Ah, so you can see now where I was coming from when I named the book THE TALE OF THE VAMPIRE BRIDE and the series THE VAMPIRE BRIDE series. It’s the tale of a young English aristocrat during the Regency era in Europe who ends up the unwilling “bride” of Dracula. The book and the series are all about her struggles to break free from his power and live her life as she deems. The term “vampire bride” in the title doesn’t mean a blushing bride madly in love with her groom on her wedding day, but a woman who has been killed by a vampire and resurrected to be his concubine. Not at all romantic!
So is Lady Glynis Wright a blushing vampire bride? Absolutely not. But she is a firecracker of independent thought in a tiny body that is not about to let Dracula or anyone else tell her how to live her life. I’d like to think of Glynis as the reluctant bride that bashes the groom she’s being forced to marry with her bouquet and takes off out of the church with her secret lover. To me, that’s a much more exciting story to tell.
Thank you, Rhiannon! Glad you dispelled our illusions of a blushing
vampire bride. Rhiannon comes bearing goodies for Halloween, and she wanted to be sure that everyone could get in on this giveaway so she is offering to one lucky winner ebook copies of both books in her Vampire Bride Series: The Tale of the Vampire Bride and The Vengeance of the Vampire Bride she is also including a signed copy of the new cover art. To enter please fill out the Rafflecopter after reading the Contest Policies. Good Luck!
Here is my review:
The Tale of the Vampire Bride (Vampire Bride #1) by Rhiannon Frater
All Lady Glynis Wright ever wanted was the freedom to live her life as she pleased. Unfortunately, her aristocratic parents want her to marry well and settle into a life of luxury. When her family becomes guests to one of the most fearsome and powerful vampires of all time, Glynis finds her fate is far more terrible than an arranged marriage. Trapped in the power of her new master, she fights for freedom, revenge against her creator, and the chance to be with the one she truly loves. Bloody, horrific, romantic and rich in gothic atmosphere, The Tale of the Vampire Bride is sure to thrill fans of the terrible, yet romantic vampires of literary past. Paperback, 328 pages Published December 7th 2009 by Library of Horror Press.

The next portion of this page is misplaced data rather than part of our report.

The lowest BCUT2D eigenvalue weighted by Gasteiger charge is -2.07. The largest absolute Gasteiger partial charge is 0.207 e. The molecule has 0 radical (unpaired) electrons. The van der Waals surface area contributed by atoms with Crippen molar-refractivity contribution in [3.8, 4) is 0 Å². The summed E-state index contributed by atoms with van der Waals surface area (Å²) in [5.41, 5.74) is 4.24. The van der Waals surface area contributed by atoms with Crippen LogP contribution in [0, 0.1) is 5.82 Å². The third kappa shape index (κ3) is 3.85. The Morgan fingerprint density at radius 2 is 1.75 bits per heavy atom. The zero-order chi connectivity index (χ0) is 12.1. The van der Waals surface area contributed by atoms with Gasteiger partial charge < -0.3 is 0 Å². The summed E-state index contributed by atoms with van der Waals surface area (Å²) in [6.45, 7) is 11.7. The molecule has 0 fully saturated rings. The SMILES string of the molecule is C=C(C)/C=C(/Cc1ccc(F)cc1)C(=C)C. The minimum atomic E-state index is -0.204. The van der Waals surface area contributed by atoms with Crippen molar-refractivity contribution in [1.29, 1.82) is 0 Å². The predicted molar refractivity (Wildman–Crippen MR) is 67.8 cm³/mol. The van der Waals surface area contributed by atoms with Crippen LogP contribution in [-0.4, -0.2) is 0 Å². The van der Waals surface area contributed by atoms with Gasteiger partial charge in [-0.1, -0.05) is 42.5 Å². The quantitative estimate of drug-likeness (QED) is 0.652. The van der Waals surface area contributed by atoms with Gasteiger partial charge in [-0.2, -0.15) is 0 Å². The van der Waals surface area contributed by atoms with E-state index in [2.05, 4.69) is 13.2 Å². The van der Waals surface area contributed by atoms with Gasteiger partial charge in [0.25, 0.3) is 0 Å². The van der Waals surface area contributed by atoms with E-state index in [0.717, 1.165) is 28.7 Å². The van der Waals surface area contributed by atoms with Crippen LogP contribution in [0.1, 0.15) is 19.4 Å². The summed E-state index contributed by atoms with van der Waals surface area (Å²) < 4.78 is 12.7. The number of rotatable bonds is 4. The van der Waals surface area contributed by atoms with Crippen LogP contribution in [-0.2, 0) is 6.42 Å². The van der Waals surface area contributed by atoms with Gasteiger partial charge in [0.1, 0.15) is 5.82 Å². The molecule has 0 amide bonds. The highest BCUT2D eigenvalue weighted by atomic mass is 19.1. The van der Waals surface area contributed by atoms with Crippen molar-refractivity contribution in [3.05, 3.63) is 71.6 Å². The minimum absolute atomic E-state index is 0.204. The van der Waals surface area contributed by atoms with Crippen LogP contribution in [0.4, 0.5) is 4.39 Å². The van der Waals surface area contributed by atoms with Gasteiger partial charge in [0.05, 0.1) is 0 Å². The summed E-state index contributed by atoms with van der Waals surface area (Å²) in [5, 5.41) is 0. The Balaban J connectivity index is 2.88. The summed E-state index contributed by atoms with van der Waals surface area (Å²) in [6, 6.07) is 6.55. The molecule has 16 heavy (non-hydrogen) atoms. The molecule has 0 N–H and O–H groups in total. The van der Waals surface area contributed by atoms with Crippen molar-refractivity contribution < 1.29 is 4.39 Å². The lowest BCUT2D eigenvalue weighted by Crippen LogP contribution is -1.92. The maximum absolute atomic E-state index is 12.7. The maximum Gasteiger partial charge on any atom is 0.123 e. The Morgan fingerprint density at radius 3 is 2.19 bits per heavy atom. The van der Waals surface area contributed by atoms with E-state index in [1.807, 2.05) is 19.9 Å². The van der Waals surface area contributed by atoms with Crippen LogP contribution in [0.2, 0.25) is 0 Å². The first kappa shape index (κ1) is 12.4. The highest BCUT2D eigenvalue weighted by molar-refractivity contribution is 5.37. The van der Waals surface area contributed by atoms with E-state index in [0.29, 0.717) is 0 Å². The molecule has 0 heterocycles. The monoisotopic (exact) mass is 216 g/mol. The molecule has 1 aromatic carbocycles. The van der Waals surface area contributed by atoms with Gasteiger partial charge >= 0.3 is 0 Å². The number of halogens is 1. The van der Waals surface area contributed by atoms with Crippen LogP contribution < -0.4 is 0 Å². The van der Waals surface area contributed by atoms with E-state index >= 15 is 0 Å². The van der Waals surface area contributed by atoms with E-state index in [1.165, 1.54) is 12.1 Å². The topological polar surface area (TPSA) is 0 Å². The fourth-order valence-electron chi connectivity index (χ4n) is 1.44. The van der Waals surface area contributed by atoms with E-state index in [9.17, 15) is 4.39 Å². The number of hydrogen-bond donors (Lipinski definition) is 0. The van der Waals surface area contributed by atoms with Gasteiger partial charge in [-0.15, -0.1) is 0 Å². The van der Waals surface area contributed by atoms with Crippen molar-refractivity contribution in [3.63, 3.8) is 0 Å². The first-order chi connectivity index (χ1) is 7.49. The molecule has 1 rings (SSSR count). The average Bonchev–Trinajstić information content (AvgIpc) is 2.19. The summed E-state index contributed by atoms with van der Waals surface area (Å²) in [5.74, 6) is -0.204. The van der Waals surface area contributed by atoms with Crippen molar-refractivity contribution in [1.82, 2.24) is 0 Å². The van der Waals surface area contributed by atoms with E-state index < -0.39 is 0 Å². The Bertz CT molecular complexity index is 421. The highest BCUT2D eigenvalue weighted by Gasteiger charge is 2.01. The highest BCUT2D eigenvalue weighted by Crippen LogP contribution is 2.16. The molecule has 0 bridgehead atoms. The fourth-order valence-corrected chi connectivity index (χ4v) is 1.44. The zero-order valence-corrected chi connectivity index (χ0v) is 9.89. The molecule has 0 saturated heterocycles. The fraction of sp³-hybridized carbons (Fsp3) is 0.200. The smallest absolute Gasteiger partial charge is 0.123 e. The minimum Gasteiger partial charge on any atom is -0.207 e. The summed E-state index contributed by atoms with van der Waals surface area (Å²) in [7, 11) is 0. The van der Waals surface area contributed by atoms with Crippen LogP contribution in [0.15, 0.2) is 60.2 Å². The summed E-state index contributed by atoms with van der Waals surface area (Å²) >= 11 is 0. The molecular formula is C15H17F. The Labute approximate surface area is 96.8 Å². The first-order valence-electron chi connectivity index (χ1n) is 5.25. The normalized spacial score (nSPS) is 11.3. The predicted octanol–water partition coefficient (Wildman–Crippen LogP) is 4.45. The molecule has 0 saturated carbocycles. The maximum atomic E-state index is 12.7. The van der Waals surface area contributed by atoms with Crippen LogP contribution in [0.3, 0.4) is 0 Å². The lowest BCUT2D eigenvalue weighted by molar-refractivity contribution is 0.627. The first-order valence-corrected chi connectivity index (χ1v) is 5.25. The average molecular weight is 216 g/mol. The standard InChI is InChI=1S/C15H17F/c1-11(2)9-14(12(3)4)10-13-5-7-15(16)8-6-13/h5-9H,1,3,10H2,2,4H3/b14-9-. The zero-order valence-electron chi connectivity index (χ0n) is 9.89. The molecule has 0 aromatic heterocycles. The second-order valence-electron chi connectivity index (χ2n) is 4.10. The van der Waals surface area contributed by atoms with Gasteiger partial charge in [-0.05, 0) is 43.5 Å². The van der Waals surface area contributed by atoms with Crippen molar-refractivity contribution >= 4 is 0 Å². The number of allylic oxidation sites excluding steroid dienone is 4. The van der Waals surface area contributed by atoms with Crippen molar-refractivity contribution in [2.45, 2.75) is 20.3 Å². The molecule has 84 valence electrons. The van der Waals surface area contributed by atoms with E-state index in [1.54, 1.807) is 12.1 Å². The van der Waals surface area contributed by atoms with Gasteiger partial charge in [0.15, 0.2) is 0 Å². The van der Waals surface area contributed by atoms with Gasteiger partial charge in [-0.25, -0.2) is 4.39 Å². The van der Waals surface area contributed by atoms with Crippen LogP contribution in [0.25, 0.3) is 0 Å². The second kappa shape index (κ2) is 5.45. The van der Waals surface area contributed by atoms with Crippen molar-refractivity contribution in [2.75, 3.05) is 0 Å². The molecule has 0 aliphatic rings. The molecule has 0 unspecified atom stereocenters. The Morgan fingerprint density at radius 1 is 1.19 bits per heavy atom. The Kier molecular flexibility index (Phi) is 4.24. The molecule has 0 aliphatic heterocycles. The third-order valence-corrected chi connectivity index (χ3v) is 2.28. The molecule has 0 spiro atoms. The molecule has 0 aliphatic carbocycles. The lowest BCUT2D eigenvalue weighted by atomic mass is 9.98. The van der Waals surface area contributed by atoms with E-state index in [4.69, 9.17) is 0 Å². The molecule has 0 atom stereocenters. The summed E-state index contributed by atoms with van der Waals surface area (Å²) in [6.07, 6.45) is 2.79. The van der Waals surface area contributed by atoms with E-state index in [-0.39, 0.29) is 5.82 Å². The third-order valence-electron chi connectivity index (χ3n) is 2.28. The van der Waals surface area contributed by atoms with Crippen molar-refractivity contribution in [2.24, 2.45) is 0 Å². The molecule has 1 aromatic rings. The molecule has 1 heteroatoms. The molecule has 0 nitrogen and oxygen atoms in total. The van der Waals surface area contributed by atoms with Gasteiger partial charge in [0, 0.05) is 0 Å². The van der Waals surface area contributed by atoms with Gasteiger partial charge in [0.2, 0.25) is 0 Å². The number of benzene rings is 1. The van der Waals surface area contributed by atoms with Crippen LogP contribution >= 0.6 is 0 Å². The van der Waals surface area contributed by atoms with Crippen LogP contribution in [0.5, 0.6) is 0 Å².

Glynis resents the fact that she is being carted all over Europe to prospective male suitors. Why does she have to marry? Why can't she be free to choose her own mate and live a life free of societal constraints? As the coach lumbers up the treacherous mountain road, she feels an overwhelming sense of foreboding. When their journey is suddenly halted by boulders in the road, her anxiety grows. The giant rocks look like they were deliberately placed in the way. The group has no choice but to continue up the mountain. The lantern lights barely pierce the gloom, and Glynis feels like the night is alive around her. At last, the coach stops in front of a decrepit castle. Glynis and her family are surprised to find that the very man they came to Romania seeking, Lord Vlad, occupies the castle. Thankful, the weary family takes refuge in the Count's castle. Glynis soon finds that her troubles are just beginning and she has no idea of the horrors that await her.......
What I Liked:
- I have read my fair share of vampire books over the years, but none can compare to the original, Dracula by Bram Stoker. I was pleased to find that Ms. Frater borrows heavily from this old tale and brings us her version of Count Dracula in The Tale of the Vampire Bride. Dracula is terrifying and creepy, just as he is in the original. I am not a big fan of the sparkly, romantic depictions of vampires so I was thrilled to return to the kind of vampire I like best: monstrous and horrible!
- How I admired Glynis. She is a young lady trapped in the rigid expectations for young ladies of class and privilege in the nineteenth century. She might be locked into the demands of the society, but she doesn't let it control her fiery, stubborn and outspoken personality. Not for one minute does she conform. She is constantly fighting and raging against her captors, whether it be the pressure to marry, Count Dracula, or her vampire life style. She rages against all the things that try to contain her. I especially admired how she remained steadfast to win her freedom despite the horrific conditions and terrible odds that were stacked against her. I loved her spirit and fire!